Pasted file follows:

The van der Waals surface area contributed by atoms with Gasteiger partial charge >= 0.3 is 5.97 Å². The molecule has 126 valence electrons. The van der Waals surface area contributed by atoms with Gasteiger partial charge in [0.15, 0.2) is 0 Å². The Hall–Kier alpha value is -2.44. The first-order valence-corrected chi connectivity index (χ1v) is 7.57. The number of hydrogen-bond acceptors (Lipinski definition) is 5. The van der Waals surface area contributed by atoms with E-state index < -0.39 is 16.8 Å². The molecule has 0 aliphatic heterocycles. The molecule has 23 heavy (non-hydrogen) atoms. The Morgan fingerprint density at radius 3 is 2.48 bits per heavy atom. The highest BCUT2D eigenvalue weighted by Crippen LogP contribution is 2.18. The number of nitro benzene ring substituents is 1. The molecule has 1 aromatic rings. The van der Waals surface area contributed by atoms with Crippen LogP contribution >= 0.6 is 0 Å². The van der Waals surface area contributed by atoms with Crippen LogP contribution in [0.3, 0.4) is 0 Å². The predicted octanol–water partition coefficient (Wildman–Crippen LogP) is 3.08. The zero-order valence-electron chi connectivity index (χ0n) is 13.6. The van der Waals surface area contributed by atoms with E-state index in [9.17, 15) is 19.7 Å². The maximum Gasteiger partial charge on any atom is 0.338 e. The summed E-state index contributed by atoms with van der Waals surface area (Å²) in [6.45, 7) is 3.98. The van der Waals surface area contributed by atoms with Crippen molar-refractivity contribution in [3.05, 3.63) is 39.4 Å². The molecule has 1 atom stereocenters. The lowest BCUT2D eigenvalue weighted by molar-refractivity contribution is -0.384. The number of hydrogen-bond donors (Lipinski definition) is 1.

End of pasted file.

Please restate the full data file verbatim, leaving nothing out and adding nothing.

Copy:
The van der Waals surface area contributed by atoms with Gasteiger partial charge >= 0.3 is 5.97 Å². The molecule has 126 valence electrons. The van der Waals surface area contributed by atoms with Gasteiger partial charge in [0.15, 0.2) is 0 Å². The Hall–Kier alpha value is -2.44. The first-order valence-corrected chi connectivity index (χ1v) is 7.57. The number of hydrogen-bond acceptors (Lipinski definition) is 5. The van der Waals surface area contributed by atoms with E-state index < -0.39 is 16.8 Å². The molecule has 0 aliphatic heterocycles. The molecule has 23 heavy (non-hydrogen) atoms. The Morgan fingerprint density at radius 3 is 2.48 bits per heavy atom. The highest BCUT2D eigenvalue weighted by Crippen LogP contribution is 2.18. The number of nitro benzene ring substituents is 1. The molecule has 1 aromatic rings. The van der Waals surface area contributed by atoms with Crippen LogP contribution >= 0.6 is 0 Å². The van der Waals surface area contributed by atoms with Crippen LogP contribution in [0.3, 0.4) is 0 Å². The predicted octanol–water partition coefficient (Wildman–Crippen LogP) is 3.08. The zero-order valence-electron chi connectivity index (χ0n) is 13.6. The van der Waals surface area contributed by atoms with E-state index in [9.17, 15) is 19.7 Å². The maximum Gasteiger partial charge on any atom is 0.338 e. The summed E-state index contributed by atoms with van der Waals surface area (Å²) in [6.45, 7) is 3.98. The van der Waals surface area contributed by atoms with Crippen molar-refractivity contribution in [3.05, 3.63) is 39.4 Å². The molecule has 1 atom stereocenters. The lowest BCUT2D eigenvalue weighted by molar-refractivity contribution is -0.384. The number of hydrogen-bond donors (Lipinski definition) is 1.